Following the 2011 criteria change for clothes washers, consumers are expected to save $120 million on utility bills annually, 11.2 billion gallons of water and 659 million kilowatt hours of electricity. Current ENERGY STAR-qualified clothes washers use 75 percent less energy than clothes washer models manufactured in 1980. The ENERGY STAR® criteria for clothes washers, last modified in January 2007, were drafted with input from stakeholders and public review and comment.

In addition to the expansion of eligible product categories for CFLs, the new criteria limits, for the first time, the amount of mercury that CFLs can contain to less than 5 milligrams for most bulbs, expands the program to include candelabra-based CFLs, incorporates a third-party testing program for all bulbs effective in November of 2008, tightens lamp color requirements and adds high-heat testing requirements for reflector products. Revised ENERGY STAR® criteria for CFLs takes effect December 2, 2008 - 270 days from issuance of criteria. The criteria for CFLs were last updated in 2003.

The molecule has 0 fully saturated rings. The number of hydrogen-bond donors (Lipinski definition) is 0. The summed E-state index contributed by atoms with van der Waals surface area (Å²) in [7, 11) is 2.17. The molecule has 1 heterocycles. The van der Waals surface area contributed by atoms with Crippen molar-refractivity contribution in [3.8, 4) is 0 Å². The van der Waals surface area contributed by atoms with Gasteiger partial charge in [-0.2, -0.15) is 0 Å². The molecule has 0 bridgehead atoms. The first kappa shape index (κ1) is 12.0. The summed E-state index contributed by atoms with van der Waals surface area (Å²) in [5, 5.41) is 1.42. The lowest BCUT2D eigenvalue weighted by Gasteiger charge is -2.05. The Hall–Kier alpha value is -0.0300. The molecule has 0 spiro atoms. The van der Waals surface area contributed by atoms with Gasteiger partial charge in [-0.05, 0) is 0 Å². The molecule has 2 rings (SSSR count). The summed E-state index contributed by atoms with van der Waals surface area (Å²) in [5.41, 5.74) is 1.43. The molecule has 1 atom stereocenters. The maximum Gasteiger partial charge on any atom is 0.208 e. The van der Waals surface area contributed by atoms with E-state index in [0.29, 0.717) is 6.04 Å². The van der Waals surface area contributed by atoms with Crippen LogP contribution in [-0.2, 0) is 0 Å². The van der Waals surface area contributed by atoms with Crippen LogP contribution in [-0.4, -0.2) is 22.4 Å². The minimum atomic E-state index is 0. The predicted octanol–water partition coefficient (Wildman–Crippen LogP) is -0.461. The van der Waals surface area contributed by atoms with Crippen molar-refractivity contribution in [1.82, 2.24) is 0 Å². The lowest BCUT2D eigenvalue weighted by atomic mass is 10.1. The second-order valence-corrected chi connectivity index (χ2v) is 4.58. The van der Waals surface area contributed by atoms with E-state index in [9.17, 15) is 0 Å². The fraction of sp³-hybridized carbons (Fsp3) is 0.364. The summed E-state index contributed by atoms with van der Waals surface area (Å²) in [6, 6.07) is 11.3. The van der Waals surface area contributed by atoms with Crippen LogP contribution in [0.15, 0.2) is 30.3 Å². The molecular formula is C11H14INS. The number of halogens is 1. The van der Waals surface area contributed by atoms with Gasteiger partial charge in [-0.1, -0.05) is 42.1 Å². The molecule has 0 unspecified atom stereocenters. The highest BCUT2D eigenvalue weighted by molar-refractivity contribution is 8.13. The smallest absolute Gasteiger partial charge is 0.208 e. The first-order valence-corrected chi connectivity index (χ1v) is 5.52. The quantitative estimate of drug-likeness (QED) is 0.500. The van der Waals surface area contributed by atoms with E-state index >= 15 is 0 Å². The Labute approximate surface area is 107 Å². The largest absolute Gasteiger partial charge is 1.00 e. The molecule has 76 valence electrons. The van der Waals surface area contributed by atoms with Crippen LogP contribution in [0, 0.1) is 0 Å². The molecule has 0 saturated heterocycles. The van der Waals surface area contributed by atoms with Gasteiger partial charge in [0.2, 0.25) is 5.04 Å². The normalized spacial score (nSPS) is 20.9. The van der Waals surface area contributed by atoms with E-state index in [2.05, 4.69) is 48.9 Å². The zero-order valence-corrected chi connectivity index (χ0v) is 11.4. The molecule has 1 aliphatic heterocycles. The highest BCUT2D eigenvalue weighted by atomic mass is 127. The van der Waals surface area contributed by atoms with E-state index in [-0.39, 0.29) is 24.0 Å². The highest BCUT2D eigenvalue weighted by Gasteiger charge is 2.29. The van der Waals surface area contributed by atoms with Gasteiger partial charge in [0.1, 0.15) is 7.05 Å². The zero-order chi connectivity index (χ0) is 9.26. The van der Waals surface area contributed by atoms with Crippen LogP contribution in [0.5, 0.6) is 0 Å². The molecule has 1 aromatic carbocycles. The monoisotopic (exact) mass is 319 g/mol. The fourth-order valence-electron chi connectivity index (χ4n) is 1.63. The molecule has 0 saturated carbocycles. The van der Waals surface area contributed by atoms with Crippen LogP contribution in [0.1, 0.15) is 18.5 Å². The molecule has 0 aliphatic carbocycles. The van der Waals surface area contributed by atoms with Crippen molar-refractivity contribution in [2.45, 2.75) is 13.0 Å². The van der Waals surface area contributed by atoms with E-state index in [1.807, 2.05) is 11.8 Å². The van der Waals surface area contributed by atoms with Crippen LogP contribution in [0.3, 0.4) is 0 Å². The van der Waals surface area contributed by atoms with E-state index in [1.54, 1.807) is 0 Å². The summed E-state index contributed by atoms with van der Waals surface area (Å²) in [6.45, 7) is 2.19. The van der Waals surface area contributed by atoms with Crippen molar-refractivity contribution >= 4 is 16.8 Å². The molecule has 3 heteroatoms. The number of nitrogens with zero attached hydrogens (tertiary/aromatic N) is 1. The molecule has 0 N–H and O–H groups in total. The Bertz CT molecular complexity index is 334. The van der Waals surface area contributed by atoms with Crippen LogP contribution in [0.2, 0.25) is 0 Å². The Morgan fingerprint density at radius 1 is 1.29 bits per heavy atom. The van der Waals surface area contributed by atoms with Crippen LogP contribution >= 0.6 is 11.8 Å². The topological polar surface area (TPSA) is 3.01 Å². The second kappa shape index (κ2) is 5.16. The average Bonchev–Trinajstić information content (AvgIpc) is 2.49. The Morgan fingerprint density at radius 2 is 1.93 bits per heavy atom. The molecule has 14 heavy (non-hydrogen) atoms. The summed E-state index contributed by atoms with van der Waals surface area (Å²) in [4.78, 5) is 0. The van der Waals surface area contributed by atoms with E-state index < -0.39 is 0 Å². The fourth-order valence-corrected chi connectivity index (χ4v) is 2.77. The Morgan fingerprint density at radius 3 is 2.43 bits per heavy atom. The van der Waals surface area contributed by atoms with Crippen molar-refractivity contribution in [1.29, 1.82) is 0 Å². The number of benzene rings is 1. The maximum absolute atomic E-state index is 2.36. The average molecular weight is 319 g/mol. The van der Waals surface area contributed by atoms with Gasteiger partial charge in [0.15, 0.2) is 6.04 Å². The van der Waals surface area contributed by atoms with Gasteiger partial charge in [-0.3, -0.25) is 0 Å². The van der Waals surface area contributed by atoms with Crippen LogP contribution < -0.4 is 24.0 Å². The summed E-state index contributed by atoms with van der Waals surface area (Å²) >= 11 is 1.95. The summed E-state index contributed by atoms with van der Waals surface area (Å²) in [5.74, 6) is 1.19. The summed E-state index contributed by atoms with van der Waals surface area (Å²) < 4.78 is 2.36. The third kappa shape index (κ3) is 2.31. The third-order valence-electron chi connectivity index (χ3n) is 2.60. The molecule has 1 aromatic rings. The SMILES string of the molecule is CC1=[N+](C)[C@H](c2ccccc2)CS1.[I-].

Lynden Door Opens New Green Doors

Lynden Door sells doors of many descriptions and colors, but the doors in their new office lease in Abbotsford, British Columbia are decidedly "green".

"Lynden Door manufactures wood interior doors in our plant in Lynden, WA," commented VP Sales Dave Hiebert. "Increasingly, we see demand for and are actively adding to our selection of environmentally intelligent choices. Our new Canadian sales office location in Abbotsford was a chance to practice what we preach."